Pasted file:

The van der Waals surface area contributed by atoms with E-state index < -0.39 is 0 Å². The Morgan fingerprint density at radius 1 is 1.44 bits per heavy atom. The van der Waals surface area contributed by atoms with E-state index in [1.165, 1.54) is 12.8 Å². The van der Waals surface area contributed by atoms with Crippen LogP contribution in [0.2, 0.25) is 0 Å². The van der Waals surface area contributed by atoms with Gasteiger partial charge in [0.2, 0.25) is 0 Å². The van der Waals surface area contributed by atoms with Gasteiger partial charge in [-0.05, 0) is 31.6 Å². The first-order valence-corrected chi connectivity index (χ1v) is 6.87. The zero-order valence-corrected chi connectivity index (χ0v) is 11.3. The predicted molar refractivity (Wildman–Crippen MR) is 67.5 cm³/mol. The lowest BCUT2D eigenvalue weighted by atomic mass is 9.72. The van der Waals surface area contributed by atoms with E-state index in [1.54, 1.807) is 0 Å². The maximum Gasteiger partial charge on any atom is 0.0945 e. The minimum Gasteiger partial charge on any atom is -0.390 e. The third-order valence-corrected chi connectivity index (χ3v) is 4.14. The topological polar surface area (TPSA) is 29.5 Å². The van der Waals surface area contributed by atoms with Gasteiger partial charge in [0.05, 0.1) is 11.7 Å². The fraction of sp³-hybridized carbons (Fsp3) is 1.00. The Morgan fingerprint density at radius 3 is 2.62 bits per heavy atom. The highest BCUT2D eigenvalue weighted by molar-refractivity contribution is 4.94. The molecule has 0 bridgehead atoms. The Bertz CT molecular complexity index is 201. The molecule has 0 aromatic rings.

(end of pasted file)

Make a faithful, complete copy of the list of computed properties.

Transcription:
The van der Waals surface area contributed by atoms with E-state index < -0.39 is 0 Å². The Morgan fingerprint density at radius 1 is 1.44 bits per heavy atom. The van der Waals surface area contributed by atoms with E-state index in [1.165, 1.54) is 12.8 Å². The van der Waals surface area contributed by atoms with Crippen LogP contribution in [0.2, 0.25) is 0 Å². The van der Waals surface area contributed by atoms with Gasteiger partial charge in [0.2, 0.25) is 0 Å². The van der Waals surface area contributed by atoms with Gasteiger partial charge in [-0.05, 0) is 31.6 Å². The first-order valence-corrected chi connectivity index (χ1v) is 6.87. The zero-order valence-corrected chi connectivity index (χ0v) is 11.3. The predicted molar refractivity (Wildman–Crippen MR) is 67.5 cm³/mol. The lowest BCUT2D eigenvalue weighted by atomic mass is 9.72. The van der Waals surface area contributed by atoms with E-state index in [1.54, 1.807) is 0 Å². The maximum Gasteiger partial charge on any atom is 0.0945 e. The minimum Gasteiger partial charge on any atom is -0.390 e. The third-order valence-corrected chi connectivity index (χ3v) is 4.14. The topological polar surface area (TPSA) is 29.5 Å². The van der Waals surface area contributed by atoms with Gasteiger partial charge in [0.05, 0.1) is 11.7 Å². The fraction of sp³-hybridized carbons (Fsp3) is 1.00. The Morgan fingerprint density at radius 3 is 2.62 bits per heavy atom. The highest BCUT2D eigenvalue weighted by molar-refractivity contribution is 4.94. The molecule has 0 bridgehead atoms. The Bertz CT molecular complexity index is 201. The molecule has 0 aromatic rings.